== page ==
• General Observations: We can quantify the precise conditions for inverse lighting and inverse BRDF to be well-conditioned. The results agree with our intuitions. Inverse lighting is well conditioned for BRDFs with sharp specularities, the ideal case of which is a mirror (gazing ball), and are ill-conditioned for diffuse BRDFs, the worst case of which is a Lambertian surface. Inverse BRDF calculations are well conditioned when the lighting has sharp features like edges or ideally, directional sources. They are ill-conditioned for diffuse lighting.

  • Directional Source, Mirror BRDF: These can be described by delta functions that translate into flat frequency spectra. Thus, inverse lighting and inverse-BRDF computations are well conditioned. This is a frequency-space explanation for the use of gazing or mirrored spheres and image-based BRDF measurement from a directional source.

  • Microfacet and Phong BRDFs: Analytic formulae can be derived which can be approximated as gaussian functions, with the width of the gaussian dependent on the surface roughness or the phong exponent. One of the key results is a quantitative derivation that estimation of the surface roughness of a microfacet BRDF (or exponent of a Phong BRDF) is ill-conditioned under low-frequency lighting.

  • Lambertian BRDF: Over 99% of the energy can be shown to lie within the first two orders of spherical harmonic modes. This implies among other things that the irradiance can be approximated using only 9 parameters, i.e. as a quadratic polynomial of the cartesian components of the surface normal, and that only the first 9 coefficients of the lighting can be recovered from a Lambertian object.

  • Factorization: We derive an analytic formula for factoring the reflected light field into the lighting and BRDF. Thereby, we show that if reciprocity of the BRDF is assumed, the light field can be factored up to global scale.

New Practical Representations and Algorithms

Insights from the theory lead to the derivation of a simple practical representation, which can be used to estimate BRDFs under complex lighting. The theory also leads to novel frequency space and hybrid angular and frequency space methods for inverse problems, including two new algorithms for estimating the lighting, and an algorithm for simultaneously determining the lighting and BRDF. Therefore, we can recover BRDFs under general, unknown lighting conditions.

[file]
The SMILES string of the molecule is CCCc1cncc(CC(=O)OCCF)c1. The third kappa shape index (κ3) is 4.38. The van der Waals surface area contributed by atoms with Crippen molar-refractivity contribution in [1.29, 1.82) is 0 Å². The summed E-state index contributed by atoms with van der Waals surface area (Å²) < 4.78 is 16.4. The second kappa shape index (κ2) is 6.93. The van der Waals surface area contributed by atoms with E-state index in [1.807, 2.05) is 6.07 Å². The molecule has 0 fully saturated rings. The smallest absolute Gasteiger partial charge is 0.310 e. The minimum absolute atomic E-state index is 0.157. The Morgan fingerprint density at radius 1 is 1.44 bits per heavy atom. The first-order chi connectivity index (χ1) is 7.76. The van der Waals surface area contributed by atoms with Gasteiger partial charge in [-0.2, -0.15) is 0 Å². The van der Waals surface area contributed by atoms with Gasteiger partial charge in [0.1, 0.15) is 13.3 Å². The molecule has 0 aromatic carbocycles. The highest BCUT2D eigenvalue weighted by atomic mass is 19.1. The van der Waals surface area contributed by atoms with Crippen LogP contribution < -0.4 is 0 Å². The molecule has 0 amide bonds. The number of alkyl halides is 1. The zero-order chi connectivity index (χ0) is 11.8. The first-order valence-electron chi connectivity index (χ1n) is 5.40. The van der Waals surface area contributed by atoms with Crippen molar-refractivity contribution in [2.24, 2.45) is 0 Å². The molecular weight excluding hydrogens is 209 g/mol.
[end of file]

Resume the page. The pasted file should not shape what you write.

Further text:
Results

The images on the right with corresponding captions illustrate some of our results. More information is found in the paper. It should be borne in mind that for all the result figures on the right (1,7,8,9), the BRDFs were estimated under complex lighting consisting of a combination of a large area source and one or two point sources. Furthermore, we are able to estimate the BRDF (and lighting) even under complex unknown illumination.

We expect the theoretical results, particularly the formalization of reflection as a convolution, to have broad impact in a number of areas in computer graphics and vision. This paper discusses just one of those areas, i.e. inverse rendering. Some of the companion papers below go into more depth in other areas such as forward rendering. The results are also likely to be of broad interest in computer vision. One application is recognition under variable lighting, for which Basri and Jacobs have independently derived and used our theory for the Lambertian BRDF.


Relevant Links

Siggraph 2001 paper in Gzipped Postscript (3.7M) or PDF (1M)
Related papers
  • Theory in 2D. This may be simpler to read since it involves Fourier transforms rather than spherical harmonics and has most of the key insights.
  • Theory for Lambertian case. A detailed analysis of the case for a Lambertian BRDF, a significant result of the theory.
  • Application of above to Environment Mapping. This is a short paper which shows how the Lambertian case results can be applied to new methods of rendering diffuse objects with environment maps.
The material on Siggraph CDROM , also available as a tar file (8.5M).

Slides for Siggraph talk PPT (1.3M)

Figure 1. Comparison of real photograph (left) and rendered image (right) with recovered parameters. The view and lighting above were not used at all in recovery, showing that the recovered BRDF under unknown illumination accurately predicts appearance for new views and lighting.

Figure 2. Schematic of Reflection

Figure 3. The frequency-space convolution formula

Figure 4. Left: Successive approximations to clamped cosine by adding more spherical harmonics. For l = 2, a very good approximation is obtained. Right: Spherical harmonic coefficients for Lambertian BRDF. Odd terms vanish, and even terms decay rapidly.

Figure 5. Spherical harmonic coefficients for Phong BRDF for different values of the Phong exponent s.

Figure 6. An illustration of our hybrid angular and frequency-space algorithm for estimating the lighting. The problem reduces to a simple 9x9 linear system. There is no explicit regularization and very high angular resolutions can be obtained.

Figure 7. Comparison of spheres rendered using recovered BRDF (and lighting in case of unknown illumination) to real photographs.

Figure 8. Comparison of cat rendered using recovered BRDF (and lighting in case of unknown illumination) to real photographs for original and new viewpoint. Also look at figure 1.

Figure 9. Recovery of textured BRDFs under complex lighting.

Ravi Ramamoorthi
Last modified: Tue Jun 15 08:37:47 EDT 2004 >